If a world war happened today, modern destructive military power could bring about an Armageddon

If I may add my pennyworth to the Reverend Canon Ian Ellis’ thought provoking article (‘A distant world free of war is possible if we show vision,’ November 8).

Monday, 11th November 2019, 7:45 pm
A mushroom cloud, after the second nuclear bomb ever used in warfare explodes over the Japanese city Nagasaki, on August 9, 1945 "The harrowing destruction of World War I (and II) pales into insignificance when compared to what an outright nuclear war will bring in its train. In the 70 years since World War II the destructive military power has the capacity to bring about an Armageddon" (AP Photo/USAF)

The Reverend Ellis ends his critique with, ‘For now, the priority is never to allow violence to be glamorised and for nations to use military action only when it is the absolutely last resort.’

The reality of the last part of this sentence is terrifying.

It morally allows for the complete destruction of humankind, as any military action in our era could easily lead to total nuclear war.

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Letter to the editor

The harrowing destruction of World War I (and II) pales into insignificance when compared to what an outright nuclear war will bring in its train.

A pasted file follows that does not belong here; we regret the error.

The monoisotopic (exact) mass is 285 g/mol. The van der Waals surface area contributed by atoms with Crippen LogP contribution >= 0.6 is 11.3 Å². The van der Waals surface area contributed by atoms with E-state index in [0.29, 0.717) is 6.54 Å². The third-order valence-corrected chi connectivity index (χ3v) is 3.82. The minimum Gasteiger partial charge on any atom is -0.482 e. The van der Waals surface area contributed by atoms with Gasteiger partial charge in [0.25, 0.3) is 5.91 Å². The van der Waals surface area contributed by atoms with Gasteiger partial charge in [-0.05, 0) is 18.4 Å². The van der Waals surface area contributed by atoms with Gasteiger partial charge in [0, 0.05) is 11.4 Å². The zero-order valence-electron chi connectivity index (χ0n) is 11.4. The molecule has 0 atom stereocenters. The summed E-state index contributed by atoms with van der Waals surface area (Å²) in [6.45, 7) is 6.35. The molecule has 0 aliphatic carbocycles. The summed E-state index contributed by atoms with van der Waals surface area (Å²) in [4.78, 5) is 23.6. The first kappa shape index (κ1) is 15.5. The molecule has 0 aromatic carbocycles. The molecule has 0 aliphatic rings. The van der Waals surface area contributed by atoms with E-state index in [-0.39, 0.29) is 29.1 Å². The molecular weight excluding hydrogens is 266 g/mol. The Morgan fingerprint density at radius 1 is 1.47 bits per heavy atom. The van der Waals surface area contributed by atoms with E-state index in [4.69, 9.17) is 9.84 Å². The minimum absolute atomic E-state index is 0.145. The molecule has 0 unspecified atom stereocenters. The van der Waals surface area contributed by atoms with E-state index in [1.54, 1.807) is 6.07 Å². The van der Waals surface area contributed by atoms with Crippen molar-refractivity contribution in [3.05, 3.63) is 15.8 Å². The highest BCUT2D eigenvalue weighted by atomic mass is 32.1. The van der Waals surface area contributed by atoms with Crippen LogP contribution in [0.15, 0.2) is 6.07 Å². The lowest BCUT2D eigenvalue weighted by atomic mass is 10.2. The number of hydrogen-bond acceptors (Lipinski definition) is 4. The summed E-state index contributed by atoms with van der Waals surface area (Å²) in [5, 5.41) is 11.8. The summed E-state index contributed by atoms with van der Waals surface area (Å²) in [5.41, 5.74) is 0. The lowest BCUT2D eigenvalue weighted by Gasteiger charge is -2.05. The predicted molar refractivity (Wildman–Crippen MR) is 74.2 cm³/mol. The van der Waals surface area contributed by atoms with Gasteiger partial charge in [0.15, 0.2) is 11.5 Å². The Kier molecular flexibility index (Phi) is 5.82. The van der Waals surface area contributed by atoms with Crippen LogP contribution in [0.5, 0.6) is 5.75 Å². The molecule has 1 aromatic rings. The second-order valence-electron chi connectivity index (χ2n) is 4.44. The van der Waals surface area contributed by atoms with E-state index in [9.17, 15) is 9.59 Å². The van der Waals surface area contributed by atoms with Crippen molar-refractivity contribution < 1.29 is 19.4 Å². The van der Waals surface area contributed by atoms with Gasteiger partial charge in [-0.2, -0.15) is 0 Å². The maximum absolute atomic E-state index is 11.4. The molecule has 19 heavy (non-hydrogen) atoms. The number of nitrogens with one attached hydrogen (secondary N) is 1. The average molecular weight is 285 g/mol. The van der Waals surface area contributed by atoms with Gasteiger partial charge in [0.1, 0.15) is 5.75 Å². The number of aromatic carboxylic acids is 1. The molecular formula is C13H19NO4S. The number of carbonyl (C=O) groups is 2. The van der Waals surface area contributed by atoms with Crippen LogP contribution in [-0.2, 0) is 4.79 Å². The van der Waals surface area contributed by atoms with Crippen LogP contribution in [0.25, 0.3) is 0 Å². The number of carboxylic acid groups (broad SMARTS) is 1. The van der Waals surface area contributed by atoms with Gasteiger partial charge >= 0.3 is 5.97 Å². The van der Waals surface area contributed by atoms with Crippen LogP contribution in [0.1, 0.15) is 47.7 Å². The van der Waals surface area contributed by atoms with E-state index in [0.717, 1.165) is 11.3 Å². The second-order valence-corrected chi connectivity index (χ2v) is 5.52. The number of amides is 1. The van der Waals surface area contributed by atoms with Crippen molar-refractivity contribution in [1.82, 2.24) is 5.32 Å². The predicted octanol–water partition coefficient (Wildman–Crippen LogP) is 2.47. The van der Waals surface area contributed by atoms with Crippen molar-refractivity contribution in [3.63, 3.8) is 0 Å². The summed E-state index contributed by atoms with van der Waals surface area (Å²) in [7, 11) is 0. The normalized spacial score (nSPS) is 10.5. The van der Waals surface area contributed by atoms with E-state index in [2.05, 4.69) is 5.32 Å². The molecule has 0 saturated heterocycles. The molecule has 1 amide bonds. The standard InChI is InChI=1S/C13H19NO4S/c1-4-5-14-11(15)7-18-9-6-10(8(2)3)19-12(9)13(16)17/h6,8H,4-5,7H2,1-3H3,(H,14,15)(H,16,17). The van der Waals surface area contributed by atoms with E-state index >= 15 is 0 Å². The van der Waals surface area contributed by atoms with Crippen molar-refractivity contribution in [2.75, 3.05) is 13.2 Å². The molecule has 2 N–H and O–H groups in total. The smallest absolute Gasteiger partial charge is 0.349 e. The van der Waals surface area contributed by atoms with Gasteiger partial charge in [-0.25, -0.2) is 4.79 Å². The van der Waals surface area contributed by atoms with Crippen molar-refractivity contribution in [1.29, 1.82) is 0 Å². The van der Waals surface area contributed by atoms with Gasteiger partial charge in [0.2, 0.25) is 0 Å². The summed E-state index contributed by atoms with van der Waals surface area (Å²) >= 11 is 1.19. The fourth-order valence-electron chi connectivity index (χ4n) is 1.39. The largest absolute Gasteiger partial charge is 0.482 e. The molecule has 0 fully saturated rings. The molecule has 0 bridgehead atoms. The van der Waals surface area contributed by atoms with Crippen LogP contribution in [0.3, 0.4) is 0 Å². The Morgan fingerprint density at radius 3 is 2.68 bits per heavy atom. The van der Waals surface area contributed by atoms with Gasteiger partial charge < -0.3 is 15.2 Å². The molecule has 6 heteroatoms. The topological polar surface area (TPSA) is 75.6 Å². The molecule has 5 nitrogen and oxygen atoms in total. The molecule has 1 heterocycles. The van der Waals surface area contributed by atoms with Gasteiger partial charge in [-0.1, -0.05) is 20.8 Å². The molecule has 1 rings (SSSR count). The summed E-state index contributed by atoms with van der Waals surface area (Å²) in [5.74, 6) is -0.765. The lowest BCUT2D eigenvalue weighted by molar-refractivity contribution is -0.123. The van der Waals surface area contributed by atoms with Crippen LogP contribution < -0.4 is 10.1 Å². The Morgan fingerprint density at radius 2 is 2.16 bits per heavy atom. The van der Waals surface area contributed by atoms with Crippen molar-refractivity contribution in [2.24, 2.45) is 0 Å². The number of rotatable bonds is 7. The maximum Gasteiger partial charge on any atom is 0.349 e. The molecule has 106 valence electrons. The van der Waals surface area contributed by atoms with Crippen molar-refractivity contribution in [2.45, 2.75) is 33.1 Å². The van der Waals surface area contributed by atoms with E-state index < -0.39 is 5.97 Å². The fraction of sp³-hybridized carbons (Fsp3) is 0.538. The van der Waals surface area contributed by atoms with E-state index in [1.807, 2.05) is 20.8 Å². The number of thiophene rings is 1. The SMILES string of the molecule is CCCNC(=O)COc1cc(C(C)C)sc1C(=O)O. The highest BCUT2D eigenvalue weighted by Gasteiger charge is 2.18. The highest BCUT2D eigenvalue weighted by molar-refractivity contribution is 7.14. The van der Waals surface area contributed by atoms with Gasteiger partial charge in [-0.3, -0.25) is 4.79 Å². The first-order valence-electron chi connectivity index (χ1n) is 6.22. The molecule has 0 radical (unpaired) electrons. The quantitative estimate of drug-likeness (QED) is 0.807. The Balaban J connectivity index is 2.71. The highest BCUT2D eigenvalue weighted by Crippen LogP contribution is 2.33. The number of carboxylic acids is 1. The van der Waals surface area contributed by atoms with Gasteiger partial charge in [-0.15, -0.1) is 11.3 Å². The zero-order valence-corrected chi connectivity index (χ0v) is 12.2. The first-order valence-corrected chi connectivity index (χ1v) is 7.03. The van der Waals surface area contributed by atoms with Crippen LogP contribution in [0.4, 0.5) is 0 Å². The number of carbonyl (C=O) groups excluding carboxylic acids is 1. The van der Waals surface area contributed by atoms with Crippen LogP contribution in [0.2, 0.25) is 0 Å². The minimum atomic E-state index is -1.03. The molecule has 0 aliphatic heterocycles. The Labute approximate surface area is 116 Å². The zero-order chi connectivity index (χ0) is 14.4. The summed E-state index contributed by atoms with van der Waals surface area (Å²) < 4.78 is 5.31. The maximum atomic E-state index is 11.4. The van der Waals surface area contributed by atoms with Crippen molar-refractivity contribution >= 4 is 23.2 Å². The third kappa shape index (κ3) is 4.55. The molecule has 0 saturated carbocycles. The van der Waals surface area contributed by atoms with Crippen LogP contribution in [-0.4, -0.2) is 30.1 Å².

World wars I, and II have shown how destructive the military killing machines incrementally grew, in the intervening twenty years between these two wars.

However, in the seventy years between World War II and the present time the destructive military power has the capacity to bring about an Armageddon.

Finally, I suggest that not alone was the Treaty of Versailles so harsh on Germany, as to be a significant factor in giving rise to Nazism, and all that followed from that phenomenon, it was also harsh on Russia by ignoring the valiant Russian contribution, and sacrifices, on the side of the allies in World War I.

It is also a fact that the overthrow of the Russian czarist government had its genesis in World War I and which overthrow gave birth to communism in Russia.

Micheal O’Cathail, Fermanagh